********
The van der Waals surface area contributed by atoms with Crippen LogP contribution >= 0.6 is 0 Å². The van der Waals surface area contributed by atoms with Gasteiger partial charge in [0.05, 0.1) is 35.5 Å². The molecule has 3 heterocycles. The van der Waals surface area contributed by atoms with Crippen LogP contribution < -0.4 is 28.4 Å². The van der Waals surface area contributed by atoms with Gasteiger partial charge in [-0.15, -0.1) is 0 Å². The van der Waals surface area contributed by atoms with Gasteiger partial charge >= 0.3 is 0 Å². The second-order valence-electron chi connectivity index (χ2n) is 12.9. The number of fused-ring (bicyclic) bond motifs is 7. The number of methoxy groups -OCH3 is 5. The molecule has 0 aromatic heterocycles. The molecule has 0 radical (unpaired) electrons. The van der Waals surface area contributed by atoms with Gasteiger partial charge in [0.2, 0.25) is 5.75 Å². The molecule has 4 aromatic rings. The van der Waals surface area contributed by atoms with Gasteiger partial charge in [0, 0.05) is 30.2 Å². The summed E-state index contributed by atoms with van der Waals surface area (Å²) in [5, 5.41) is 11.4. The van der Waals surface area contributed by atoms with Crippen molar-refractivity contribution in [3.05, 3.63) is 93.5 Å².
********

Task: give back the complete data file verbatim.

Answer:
The van der Waals surface area contributed by atoms with Crippen LogP contribution >= 0.6 is 0 Å². The van der Waals surface area contributed by atoms with Gasteiger partial charge in [0.05, 0.1) is 35.5 Å². The molecule has 3 heterocycles. The van der Waals surface area contributed by atoms with Crippen LogP contribution < -0.4 is 28.4 Å². The van der Waals surface area contributed by atoms with Gasteiger partial charge in [-0.15, -0.1) is 0 Å². The van der Waals surface area contributed by atoms with Gasteiger partial charge >= 0.3 is 0 Å². The second-order valence-electron chi connectivity index (χ2n) is 12.9. The number of fused-ring (bicyclic) bond motifs is 7. The number of methoxy groups -OCH3 is 5. The molecule has 0 aromatic heterocycles. The molecule has 0 radical (unpaired) electrons. The van der Waals surface area contributed by atoms with Gasteiger partial charge in [0.2, 0.25) is 5.75 Å². The molecule has 4 aromatic rings. The van der Waals surface area contributed by atoms with Gasteiger partial charge in [0, 0.05) is 30.2 Å². The summed E-state index contributed by atoms with van der Waals surface area (Å²) in [5, 5.41) is 11.4. The van der Waals surface area contributed by atoms with Crippen molar-refractivity contribution in [3.05, 3.63) is 93.5 Å².